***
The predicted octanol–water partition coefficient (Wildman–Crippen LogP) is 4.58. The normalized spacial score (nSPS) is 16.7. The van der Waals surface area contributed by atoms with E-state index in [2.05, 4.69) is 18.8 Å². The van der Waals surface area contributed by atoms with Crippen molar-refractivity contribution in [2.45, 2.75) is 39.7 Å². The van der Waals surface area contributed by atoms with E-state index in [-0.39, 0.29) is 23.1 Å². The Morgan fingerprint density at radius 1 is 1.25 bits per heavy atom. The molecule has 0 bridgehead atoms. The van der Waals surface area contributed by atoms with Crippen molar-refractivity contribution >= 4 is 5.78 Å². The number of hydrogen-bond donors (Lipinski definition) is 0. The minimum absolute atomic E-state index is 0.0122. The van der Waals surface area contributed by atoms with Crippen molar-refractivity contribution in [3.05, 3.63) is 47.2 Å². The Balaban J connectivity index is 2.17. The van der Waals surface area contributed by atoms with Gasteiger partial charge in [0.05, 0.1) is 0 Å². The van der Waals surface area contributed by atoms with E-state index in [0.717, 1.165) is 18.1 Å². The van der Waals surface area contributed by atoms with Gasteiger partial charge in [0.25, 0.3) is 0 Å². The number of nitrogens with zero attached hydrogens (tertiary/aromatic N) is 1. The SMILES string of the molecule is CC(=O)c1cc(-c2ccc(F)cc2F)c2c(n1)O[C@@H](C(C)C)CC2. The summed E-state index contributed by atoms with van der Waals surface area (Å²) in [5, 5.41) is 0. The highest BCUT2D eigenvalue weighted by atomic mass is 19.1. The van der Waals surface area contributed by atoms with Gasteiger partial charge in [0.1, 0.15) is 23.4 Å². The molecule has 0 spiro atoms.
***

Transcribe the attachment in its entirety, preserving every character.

The predicted octanol–water partition coefficient (Wildman–Crippen LogP) is 4.58. The normalized spacial score (nSPS) is 16.7. The van der Waals surface area contributed by atoms with E-state index in [2.05, 4.69) is 18.8 Å². The van der Waals surface area contributed by atoms with Crippen molar-refractivity contribution in [2.45, 2.75) is 39.7 Å². The van der Waals surface area contributed by atoms with E-state index in [-0.39, 0.29) is 23.1 Å². The Morgan fingerprint density at radius 1 is 1.25 bits per heavy atom. The molecule has 0 bridgehead atoms. The van der Waals surface area contributed by atoms with Crippen molar-refractivity contribution >= 4 is 5.78 Å². The number of hydrogen-bond donors (Lipinski definition) is 0. The minimum absolute atomic E-state index is 0.0122. The van der Waals surface area contributed by atoms with Crippen molar-refractivity contribution in [3.05, 3.63) is 47.2 Å². The Balaban J connectivity index is 2.17. The van der Waals surface area contributed by atoms with Gasteiger partial charge in [0.05, 0.1) is 0 Å². The van der Waals surface area contributed by atoms with E-state index in [0.717, 1.165) is 18.1 Å². The van der Waals surface area contributed by atoms with Gasteiger partial charge in [0.25, 0.3) is 0 Å². The number of nitrogens with zero attached hydrogens (tertiary/aromatic N) is 1. The SMILES string of the molecule is CC(=O)c1cc(-c2ccc(F)cc2F)c2c(n1)O[C@@H](C(C)C)CC2. The summed E-state index contributed by atoms with van der Waals surface area (Å²) in [5, 5.41) is 0. The highest BCUT2D eigenvalue weighted by atomic mass is 19.1. The van der Waals surface area contributed by atoms with Gasteiger partial charge in [0.1, 0.15) is 23.4 Å². The molecule has 0 spiro atoms.